Why Kevin Russell of Shinyribs Turned His Side Project to a Full-Time Job

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Joe Winston
Shinyribs performs tomorrow night at the Kessler.
Sometimes when you make an expensive purchase you take on a second job to pay for it. So when Kevin Russell of the Gourds bought his family a new car in 2007, he looked for a way to make about $500 a month on the side. Instead of throwing newspapers, Russell started Shinyribs, a solo project that played Houston bar Under the Volcano once a month. To help him with the long drive from Austin, he started bringing along another musician, who added percussion or a second guitar.

While recording the 2010 debut LP Well After Awhile, which brought his vocals up in the mix compared to the Gourds recordings, Russell started assembling a four-piece band. But even more importantly, he started thinking that maybe he could survive as a working musician without the talented and successful band he co-founded in 1994 with bassist/singer Jimmy Smith.

The Gourds were going gangbusters at the time, recording the album "Old Mad Joy" at Levon Helms' studio in Woodstock, NY, touring to a growing cult audience across the country and being the focus of the terrific documentary All the Labor. They were in demand to play weddings and private parties, where they usually made $1,000 a man, enough for fiddle/ mandolin player Max Johnston to come down from Dallas, where he moved two years ago to oversee his family's real estate holdings on Lower Greenville.

"I really felt that the past five years of the Gourds, money became a main motivation," Russell says. Since the 1995 recording of Dem's Good Beeble, which Russell calls the best Gourds album, the married band members fathered a combined 12 children and there were bills to pay.

But the creative high point of Russell's month was always Wednesday in Houston in front of 60 to 70 fans. He loved the freedom of running the whole show, of making up a setlist without debate, of singing his heart out without worrying that he might be upstaging the band. He describes his time with the Gourds, founded on a deal that he and Smith would split lead vocal and songwriting duties 50/50, as "a constant tug of war."

This year, Russell let go of the rope and took his brother-in-law, Gourds drummer Keith Langford, with him. The Gourds played their last show before an "indefinite hiatus" in late October in Austin. "I think some of them are still a little pissed off at me," Russell says of his decision to focus on Shinyribs full time.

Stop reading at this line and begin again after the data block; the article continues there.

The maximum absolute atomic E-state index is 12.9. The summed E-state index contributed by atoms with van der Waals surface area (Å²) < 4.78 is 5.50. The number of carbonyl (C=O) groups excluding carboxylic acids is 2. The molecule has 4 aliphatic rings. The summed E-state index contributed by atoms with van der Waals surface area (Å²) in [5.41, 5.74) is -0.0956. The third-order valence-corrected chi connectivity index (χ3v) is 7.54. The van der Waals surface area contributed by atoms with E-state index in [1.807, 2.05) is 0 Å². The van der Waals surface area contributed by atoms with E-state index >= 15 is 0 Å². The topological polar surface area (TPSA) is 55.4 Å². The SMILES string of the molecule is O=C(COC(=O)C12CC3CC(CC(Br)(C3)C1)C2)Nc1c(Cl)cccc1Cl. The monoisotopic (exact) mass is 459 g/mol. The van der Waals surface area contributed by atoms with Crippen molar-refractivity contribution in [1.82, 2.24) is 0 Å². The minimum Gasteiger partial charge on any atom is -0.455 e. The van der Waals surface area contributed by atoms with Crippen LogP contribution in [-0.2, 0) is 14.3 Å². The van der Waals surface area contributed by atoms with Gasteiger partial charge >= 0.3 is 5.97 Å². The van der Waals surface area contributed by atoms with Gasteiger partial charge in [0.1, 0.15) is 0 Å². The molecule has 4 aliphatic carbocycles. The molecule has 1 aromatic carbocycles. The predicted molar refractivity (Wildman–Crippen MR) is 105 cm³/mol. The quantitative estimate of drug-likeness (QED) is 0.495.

That final Gourds show, "The Last Stomp," was everything fans had hoped for. The band played in all sorts of configurations, with guest musicians and side bands, and did a bunch of songs they hadn't done in years. The sold-out crowd, many of whom flew in from all over the country on short notice, ringed the stage tightly, like they were watching a cockfight. The Gourds ended the four-hour party with a horn-heavy blowout of "Gin and Juice," followed by an encore of Smith's "Caledonia."

They hugged onstage, but the two factions- Smith and multi-instrumentalist Claude Bernard have a new band the Hard Pans- haven't really talked much since. "It was a wonderful show because it was that show, our last one," says Russell. "Seeing all those familiar faces in the crowd, every one had a story or a memory. It was like looking at my life the past 20 years."

In concert, Shinyribs never plays Gourds songs, not because Russell wants to keep that band in the past, but because, with the great followup LP Gulf Coast Museum, a more organic-sounding "band" record than the solo debut, there's enough Shinyribs material to fill an hour and a half. They don't even have to play "Gin and Juice," the bluegrass take on Snoop Dogg that became the Gourds' "Free Bird." Instead, Shinyribs throws crowd-pleasing curves by covering "Waterfalls" by TLC and Hendrix's "The Wind Cried Mary" with a lone ukulele.

Russell, Langford, bassist Jeff Brown and keyboardist Winfield Cheek have gone back into the studio with producer George Reiff (who was a member of Dallas band Big Loud Dog when Russell, then fronting Picket Line Coyotes, met him in 1989) to record the third album. The working title "Okra Candy" perfectly describes the band's sound of sweet and melodic Southern roots music.

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Played Under the Volcano once a month, not once a week.

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